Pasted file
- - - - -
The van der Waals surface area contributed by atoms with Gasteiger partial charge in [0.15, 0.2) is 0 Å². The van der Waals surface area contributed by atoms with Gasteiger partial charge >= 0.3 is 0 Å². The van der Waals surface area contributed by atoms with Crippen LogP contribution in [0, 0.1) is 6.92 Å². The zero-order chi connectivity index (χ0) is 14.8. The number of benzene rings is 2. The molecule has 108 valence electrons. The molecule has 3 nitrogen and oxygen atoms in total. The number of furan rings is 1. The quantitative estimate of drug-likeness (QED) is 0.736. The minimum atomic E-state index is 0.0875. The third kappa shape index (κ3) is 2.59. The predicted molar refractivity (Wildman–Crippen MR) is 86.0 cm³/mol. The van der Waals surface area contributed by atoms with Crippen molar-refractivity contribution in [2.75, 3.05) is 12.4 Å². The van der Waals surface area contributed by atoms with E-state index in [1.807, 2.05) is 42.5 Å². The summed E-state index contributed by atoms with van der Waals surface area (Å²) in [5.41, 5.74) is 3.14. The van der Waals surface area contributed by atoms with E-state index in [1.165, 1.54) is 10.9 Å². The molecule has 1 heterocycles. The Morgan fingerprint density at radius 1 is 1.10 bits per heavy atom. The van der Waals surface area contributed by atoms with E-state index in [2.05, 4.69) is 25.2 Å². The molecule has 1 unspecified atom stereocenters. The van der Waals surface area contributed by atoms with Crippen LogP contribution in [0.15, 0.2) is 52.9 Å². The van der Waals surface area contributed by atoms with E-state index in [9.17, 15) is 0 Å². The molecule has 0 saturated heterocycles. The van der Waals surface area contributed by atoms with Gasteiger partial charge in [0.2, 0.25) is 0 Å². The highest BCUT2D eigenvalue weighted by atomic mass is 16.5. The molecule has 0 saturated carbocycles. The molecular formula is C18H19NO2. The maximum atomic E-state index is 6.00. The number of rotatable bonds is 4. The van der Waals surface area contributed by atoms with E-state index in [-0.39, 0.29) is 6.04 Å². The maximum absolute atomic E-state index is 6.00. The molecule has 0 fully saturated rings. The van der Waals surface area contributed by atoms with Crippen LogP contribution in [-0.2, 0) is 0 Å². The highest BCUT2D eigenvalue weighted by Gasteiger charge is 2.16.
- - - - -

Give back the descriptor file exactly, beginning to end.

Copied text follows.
The van der Waals surface area contributed by atoms with Gasteiger partial charge in [0.15, 0.2) is 0 Å². The van der Waals surface area contributed by atoms with Gasteiger partial charge >= 0.3 is 0 Å². The van der Waals surface area contributed by atoms with Crippen LogP contribution in [0, 0.1) is 6.92 Å². The zero-order chi connectivity index (χ0) is 14.8. The number of benzene rings is 2. The molecule has 108 valence electrons. The molecule has 3 nitrogen and oxygen atoms in total. The number of furan rings is 1. The quantitative estimate of drug-likeness (QED) is 0.736. The minimum atomic E-state index is 0.0875. The third kappa shape index (κ3) is 2.59. The predicted molar refractivity (Wildman–Crippen MR) is 86.0 cm³/mol. The van der Waals surface area contributed by atoms with Crippen molar-refractivity contribution in [2.75, 3.05) is 12.4 Å². The van der Waals surface area contributed by atoms with E-state index in [1.807, 2.05) is 42.5 Å². The summed E-state index contributed by atoms with van der Waals surface area (Å²) in [5.41, 5.74) is 3.14. The van der Waals surface area contributed by atoms with E-state index in [1.165, 1.54) is 10.9 Å². The molecule has 1 heterocycles. The Morgan fingerprint density at radius 1 is 1.10 bits per heavy atom. The van der Waals surface area contributed by atoms with E-state index in [2.05, 4.69) is 25.2 Å². The molecule has 1 unspecified atom stereocenters. The van der Waals surface area contributed by atoms with Crippen LogP contribution in [0.15, 0.2) is 52.9 Å². The van der Waals surface area contributed by atoms with E-state index in [9.17, 15) is 0 Å². The molecule has 0 saturated heterocycles. The van der Waals surface area contributed by atoms with Gasteiger partial charge in [0.2, 0.25) is 0 Å². The highest BCUT2D eigenvalue weighted by atomic mass is 16.5. The molecule has 0 saturated carbocycles. The molecular formula is C18H19NO2. The maximum atomic E-state index is 6.00. The number of rotatable bonds is 4. The van der Waals surface area contributed by atoms with E-state index in [-0.39, 0.29) is 6.04 Å². The maximum absolute atomic E-state index is 6.00. The molecule has 0 fully saturated rings. The van der Waals surface area contributed by atoms with Crippen LogP contribution in [-0.2, 0) is 0 Å². The highest BCUT2D eigenvalue weighted by Gasteiger charge is 2.16.